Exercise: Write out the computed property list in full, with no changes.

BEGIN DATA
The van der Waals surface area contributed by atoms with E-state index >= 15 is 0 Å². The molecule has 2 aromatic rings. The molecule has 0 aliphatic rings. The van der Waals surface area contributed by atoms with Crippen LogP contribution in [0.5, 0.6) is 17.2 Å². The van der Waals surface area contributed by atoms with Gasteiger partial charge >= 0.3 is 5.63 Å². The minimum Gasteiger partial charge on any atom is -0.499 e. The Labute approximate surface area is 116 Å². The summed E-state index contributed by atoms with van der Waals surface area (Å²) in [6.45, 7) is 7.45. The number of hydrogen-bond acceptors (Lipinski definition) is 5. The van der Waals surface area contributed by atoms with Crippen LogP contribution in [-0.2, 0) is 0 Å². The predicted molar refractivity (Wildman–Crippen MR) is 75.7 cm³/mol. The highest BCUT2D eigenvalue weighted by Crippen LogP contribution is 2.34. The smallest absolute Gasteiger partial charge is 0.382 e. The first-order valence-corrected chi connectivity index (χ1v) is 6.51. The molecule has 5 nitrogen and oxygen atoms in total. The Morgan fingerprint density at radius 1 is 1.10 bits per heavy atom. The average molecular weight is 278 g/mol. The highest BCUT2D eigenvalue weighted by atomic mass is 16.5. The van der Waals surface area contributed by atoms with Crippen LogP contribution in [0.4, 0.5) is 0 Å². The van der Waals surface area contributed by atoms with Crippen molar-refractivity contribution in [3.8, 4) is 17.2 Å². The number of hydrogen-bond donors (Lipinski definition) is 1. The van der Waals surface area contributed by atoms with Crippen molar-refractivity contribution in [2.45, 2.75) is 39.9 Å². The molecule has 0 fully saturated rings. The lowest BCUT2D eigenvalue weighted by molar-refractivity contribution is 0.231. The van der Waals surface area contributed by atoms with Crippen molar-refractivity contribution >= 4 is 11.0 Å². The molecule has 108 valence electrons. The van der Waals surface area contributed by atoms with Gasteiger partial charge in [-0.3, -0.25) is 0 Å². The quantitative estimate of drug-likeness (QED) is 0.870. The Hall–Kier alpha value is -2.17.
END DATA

The van der Waals surface area contributed by atoms with E-state index >= 15 is 0 Å². The molecule has 2 aromatic rings. The molecule has 0 aliphatic rings. The van der Waals surface area contributed by atoms with Crippen LogP contribution in [0.5, 0.6) is 17.2 Å². The van der Waals surface area contributed by atoms with Gasteiger partial charge >= 0.3 is 5.63 Å². The minimum Gasteiger partial charge on any atom is -0.499 e. The Labute approximate surface area is 116 Å². The summed E-state index contributed by atoms with van der Waals surface area (Å²) in [6.45, 7) is 7.45. The number of hydrogen-bond acceptors (Lipinski definition) is 5. The van der Waals surface area contributed by atoms with Crippen LogP contribution in [-0.2, 0) is 0 Å². The predicted molar refractivity (Wildman–Crippen MR) is 75.7 cm³/mol. The highest BCUT2D eigenvalue weighted by Crippen LogP contribution is 2.34. The smallest absolute Gasteiger partial charge is 0.382 e. The first-order valence-corrected chi connectivity index (χ1v) is 6.51. The molecule has 5 nitrogen and oxygen atoms in total. The Morgan fingerprint density at radius 1 is 1.10 bits per heavy atom. The average molecular weight is 278 g/mol. The highest BCUT2D eigenvalue weighted by atomic mass is 16.5. The van der Waals surface area contributed by atoms with Crippen LogP contribution in [0.4, 0.5) is 0 Å². The van der Waals surface area contributed by atoms with Crippen molar-refractivity contribution in [3.8, 4) is 17.2 Å². The number of hydrogen-bond donors (Lipinski definition) is 1. The van der Waals surface area contributed by atoms with Crippen molar-refractivity contribution in [2.45, 2.75) is 39.9 Å². The molecule has 0 fully saturated rings. The lowest BCUT2D eigenvalue weighted by molar-refractivity contribution is 0.231. The van der Waals surface area contributed by atoms with Crippen molar-refractivity contribution >= 4 is 11.0 Å². The molecule has 108 valence electrons. The van der Waals surface area contributed by atoms with Gasteiger partial charge in [-0.3, -0.25) is 0 Å². The quantitative estimate of drug-likeness (QED) is 0.870. The Hall–Kier alpha value is -2.17.